The Candy Men

The Rollicking Life and Times of the Notorious Novel Candy

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About The Book

In the early fall of 1958, the notorious Olympia Press in Paris published a novel entitled Candy, an erotic, Rabelaisian satire loosely based on Voltaire's Candide by one Maxwell Kenton, pseudonym of its coauthors, Terry Southern and Mason Hoffenberg. The novel drew the attention of the French censors, was banned, reissued by Olympia's intrepid publisher under the title Lollipop, rebanned, then again reissued. Within years it became one of the most talked-about novels of the tumultuous 1960s, selling in the millions of copies in America alone, its success prompting Hollywood to turn it into a movie.

The hilarious, rollicking, sometimes tragic story of Candy's public career is recounted here in full. From the book's humble beginnings in late 1950s Paris through its agonizing three-year gestation (sometimes on paper napkins) and the authors' wily, often self-destructive business dealings with their equally wily French publisher, to its chaotic and controversial publication in the United States, The Candy Men follows Candy's underground then mainstream success—with unblinking scrutiny on the details, including the legal shenanigans that surrounded it, the blatant piracy that plagued it, and the star-studded cast that helped make it into one of the worst movies of all time.

Skyhorse Publishing, along with our Arcade, Good Books, Sports Publishing, and Yucca imprints, is proud to publish a broad range of biographies, autobiographies, and memoirs. Our list includes biographies on well-known historical figures like Benjamin Franklin, Nelson Mandela, and Alexander Graham Bell, as well as villains from history, such as Heinrich Himmler, John Wayne Gacy, and O. J. Simpson. We have also published survivor stories of World War II, memoirs about overcoming adversity, first-hand tales of adventure, and much more. While not every title we publish becomes a New York Times bestseller or a national bestseller, we are committed to books on subjects that are sometimes overlooked and to authors whose work might not otherwise find a home.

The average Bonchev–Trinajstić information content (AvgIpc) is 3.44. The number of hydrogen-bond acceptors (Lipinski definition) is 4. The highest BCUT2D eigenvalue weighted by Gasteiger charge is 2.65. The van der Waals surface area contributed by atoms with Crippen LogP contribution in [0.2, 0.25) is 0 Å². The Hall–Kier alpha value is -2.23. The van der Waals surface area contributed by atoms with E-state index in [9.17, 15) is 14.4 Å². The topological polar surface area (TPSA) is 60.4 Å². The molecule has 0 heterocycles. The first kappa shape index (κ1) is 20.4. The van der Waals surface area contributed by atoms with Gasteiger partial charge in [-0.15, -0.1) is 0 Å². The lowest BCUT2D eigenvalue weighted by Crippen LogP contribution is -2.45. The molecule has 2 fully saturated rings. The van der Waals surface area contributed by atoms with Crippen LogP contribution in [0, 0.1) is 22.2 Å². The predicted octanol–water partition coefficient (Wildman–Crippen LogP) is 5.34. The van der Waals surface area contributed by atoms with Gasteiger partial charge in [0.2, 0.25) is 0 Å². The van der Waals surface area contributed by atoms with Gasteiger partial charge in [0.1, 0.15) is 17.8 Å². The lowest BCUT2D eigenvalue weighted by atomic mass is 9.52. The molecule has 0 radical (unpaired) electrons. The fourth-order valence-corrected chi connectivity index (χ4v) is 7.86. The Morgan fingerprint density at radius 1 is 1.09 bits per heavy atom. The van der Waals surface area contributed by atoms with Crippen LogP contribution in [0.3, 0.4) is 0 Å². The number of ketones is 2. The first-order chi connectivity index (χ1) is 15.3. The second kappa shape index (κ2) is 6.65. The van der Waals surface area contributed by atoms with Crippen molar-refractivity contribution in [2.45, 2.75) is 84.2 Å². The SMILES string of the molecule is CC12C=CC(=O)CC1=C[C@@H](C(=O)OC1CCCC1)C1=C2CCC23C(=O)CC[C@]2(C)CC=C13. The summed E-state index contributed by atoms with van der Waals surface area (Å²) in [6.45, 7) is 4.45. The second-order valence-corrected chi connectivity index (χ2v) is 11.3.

Product Details

  • Publisher: Arcade (September 2, 2014)
  • Length: 408 pages
  • ISBN13: 9781628724196

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Raves and Reviews

“The touchstone of Nile Southern’s compilation lies half-hidden in the deliciously disgusting correspondence between its disreputable heroes, who come shifting off the page in hipster mode just as, years ago, they leaned out of the shadows of the Dôme in Montparnasse. Old poops, puritans, and the politically correct may choke on indignation and outraged sensibilities, but the rest of us must laugh along with these anarchic voices. Such wild metaphors and riffs of fervid imagination, daring to celebrate our frailties and folly, are the stuff of literature and life.” —Peter Matthiessen

"Thoroughly enjoyable . . . a highly successful example of an underexploited genre, the biography of a book." —New York Times

“In a magnificent epistolary style . . . offers valuable insight into the Beat scenes of Paris and New York, as well as into the publishing world [and] . . . the lives and minds of two wildly creative literary characters: the authors themselves.”—Publishers Weekly

"At times more fascinating and readable than the original novel . . . An important chapter in the history of popular culture and a worthy second look at one of the . . . masterpieces of erotic literature." —Booklist

“The touchstone of Nile Southern’s compilation lies half-hidden in the deliciously disgusting correspondence between its disreputable heroes, who come shifting off the page in hipster mode just as, years ago, they leaned out of the shadows of the Dôme in Montparnasse. Old poops, puritans, and the politically correct may choke on indignation and outraged sensibilities, but the rest of us must laugh along with these anarchic voices. Such wild metaphors and riffs of fervid imagination, daring to celebrate our frailties and folly, are the stuff of literature and life.” —Peter Matthiessen

"Thoroughly enjoyable . . . a highly successful example of an underexploited genre, the biography of a book." —New York Times

“In a magnificent epistolary style . . . offers valuable insight into the Beat scenes of Paris and New York, as well as into the publishing world [and] . . . the lives and minds of two wildly creative literary characters: the authors themselves.”—Publishers Weekly

"At times more fascinating and readable than the original novel . . . An important chapter in the history of popular culture and a worthy second look at one of the . . . masterpieces of erotic literature." —Booklist

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